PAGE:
Oil rebounded from earlier losses amid signals of stronger-than-expected American demand and an International Energy Agency forecast that global supplies may be in bigger danger than previously thought.
Futures rose as much 1.2 percent in New York on Thursday. Prices climbed after Genscape Inc. was said to report a large decline in stockpiles at the biggest U.S. storage hub in Oklahoma. That withdrawal followed the IEA’s warning that output cuts announced last week by OPEC and allied exporters may be exacerbated by sanctions against Iran and Venezuela’s economic collapse.
Combined output losses from Iran and Venezuela could reach 900,000 barrels a day during the second quarter of next year, more than double the 800,000 barrels OPEC plans to remove from world markets, the IEA said on Thursday.
Crude remains in a bear market after reaching a four-year high in early October as investors worry about a glut. Record American output, expected to boom to more than 12 million barrels a day in 2019, is threatening to overwhelm demand. The U.S. has also given some nations temporary exemptions from the sanctions on Iran to prevent a market shock.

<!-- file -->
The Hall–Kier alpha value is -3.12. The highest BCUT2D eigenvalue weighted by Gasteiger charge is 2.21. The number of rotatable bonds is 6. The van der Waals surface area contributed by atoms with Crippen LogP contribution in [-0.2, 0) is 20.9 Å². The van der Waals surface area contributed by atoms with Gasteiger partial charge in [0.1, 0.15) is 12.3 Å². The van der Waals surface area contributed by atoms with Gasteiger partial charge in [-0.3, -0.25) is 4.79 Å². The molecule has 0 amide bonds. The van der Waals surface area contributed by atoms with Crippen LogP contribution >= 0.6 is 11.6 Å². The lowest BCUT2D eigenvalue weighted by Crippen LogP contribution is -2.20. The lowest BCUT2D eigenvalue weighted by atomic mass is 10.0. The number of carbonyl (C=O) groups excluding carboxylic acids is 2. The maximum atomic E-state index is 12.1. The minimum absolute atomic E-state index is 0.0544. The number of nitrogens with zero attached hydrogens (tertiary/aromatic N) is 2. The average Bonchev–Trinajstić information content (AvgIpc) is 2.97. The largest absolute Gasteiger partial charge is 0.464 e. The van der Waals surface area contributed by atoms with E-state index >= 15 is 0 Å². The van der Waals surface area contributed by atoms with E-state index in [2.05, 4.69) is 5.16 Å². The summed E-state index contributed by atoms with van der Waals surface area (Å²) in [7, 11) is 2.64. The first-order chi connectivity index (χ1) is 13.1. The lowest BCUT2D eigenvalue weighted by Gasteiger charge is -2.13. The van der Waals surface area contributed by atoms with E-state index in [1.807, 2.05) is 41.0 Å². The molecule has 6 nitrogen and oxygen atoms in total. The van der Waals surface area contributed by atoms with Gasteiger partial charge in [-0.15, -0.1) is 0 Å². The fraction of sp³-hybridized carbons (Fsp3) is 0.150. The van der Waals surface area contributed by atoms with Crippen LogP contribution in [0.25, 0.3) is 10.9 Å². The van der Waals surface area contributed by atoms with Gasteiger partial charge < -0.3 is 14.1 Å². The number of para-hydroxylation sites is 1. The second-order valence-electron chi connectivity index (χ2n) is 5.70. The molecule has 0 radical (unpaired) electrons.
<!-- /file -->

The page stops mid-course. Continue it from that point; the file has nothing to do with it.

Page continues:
West Texas Intermediate for January delivery gained 36 cents to $51.51 a barrel at 11:17 a.m. on the New York Mercantile Exchange. Total volume traded was 22 percent above the 100-day average.
Brent for February settlement climbed 12 cents to $60.27 on London’s ICE Futures Europe exchange, after losing 1.4 percent earlier. The global benchmark crude traded at an $8.60 premium to WTI for the same month.
US crude inventories fell by 1.21 million barrels last week, Energy Information Administration data showed Wednesday, a fraction of the 10.2-million withdrawal cited in an industry report a day earlier.
Other oil-market news: Gasoline futures gained 1.5 percent to $1.4416 a barrel in New York trading. Oil’s tumble so far hasn’t affected the appetite of oil companies to do major projects, according to the oilfield equipment maker TechnipFMC Plc. U.S. President Donald Trump’s antitrust chief said the administration is still studying an anti-OPEC bill and that OPEC “implicates broader issues” of concern in addition to pure competition.